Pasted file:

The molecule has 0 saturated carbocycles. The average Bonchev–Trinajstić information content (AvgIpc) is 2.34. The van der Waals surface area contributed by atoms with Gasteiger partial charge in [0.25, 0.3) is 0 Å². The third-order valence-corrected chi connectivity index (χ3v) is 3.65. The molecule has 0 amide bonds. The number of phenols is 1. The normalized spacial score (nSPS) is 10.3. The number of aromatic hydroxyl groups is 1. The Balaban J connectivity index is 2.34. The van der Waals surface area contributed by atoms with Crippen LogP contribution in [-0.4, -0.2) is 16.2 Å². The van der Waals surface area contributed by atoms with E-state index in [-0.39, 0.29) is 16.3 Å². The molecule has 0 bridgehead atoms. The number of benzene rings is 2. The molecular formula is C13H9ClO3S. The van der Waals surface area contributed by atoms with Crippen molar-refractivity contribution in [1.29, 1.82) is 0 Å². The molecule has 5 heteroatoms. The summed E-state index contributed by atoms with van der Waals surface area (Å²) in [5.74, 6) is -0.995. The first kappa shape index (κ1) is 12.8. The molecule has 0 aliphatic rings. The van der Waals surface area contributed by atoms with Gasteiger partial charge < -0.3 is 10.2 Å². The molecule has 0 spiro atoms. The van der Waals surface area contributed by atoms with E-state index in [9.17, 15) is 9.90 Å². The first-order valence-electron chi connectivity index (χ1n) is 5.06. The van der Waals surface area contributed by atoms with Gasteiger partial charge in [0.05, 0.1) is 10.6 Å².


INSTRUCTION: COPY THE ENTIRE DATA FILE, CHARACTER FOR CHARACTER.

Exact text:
The molecule has 0 saturated carbocycles. The average Bonchev–Trinajstić information content (AvgIpc) is 2.34. The van der Waals surface area contributed by atoms with Gasteiger partial charge in [0.25, 0.3) is 0 Å². The third-order valence-corrected chi connectivity index (χ3v) is 3.65. The molecule has 0 amide bonds. The number of phenols is 1. The normalized spacial score (nSPS) is 10.3. The number of aromatic hydroxyl groups is 1. The Balaban J connectivity index is 2.34. The van der Waals surface area contributed by atoms with Crippen LogP contribution in [-0.4, -0.2) is 16.2 Å². The van der Waals surface area contributed by atoms with E-state index in [-0.39, 0.29) is 16.3 Å². The molecule has 0 bridgehead atoms. The number of benzene rings is 2. The molecular formula is C13H9ClO3S. The van der Waals surface area contributed by atoms with Crippen molar-refractivity contribution in [1.29, 1.82) is 0 Å². The molecule has 5 heteroatoms. The summed E-state index contributed by atoms with van der Waals surface area (Å²) in [5.74, 6) is -0.995. The first kappa shape index (κ1) is 12.8. The molecule has 0 aliphatic rings. The van der Waals surface area contributed by atoms with Gasteiger partial charge < -0.3 is 10.2 Å². The molecule has 0 spiro atoms. The van der Waals surface area contributed by atoms with E-state index in [9.17, 15) is 9.90 Å². The first-order valence-electron chi connectivity index (χ1n) is 5.06. The van der Waals surface area contributed by atoms with Gasteiger partial charge in [0.05, 0.1) is 10.6 Å².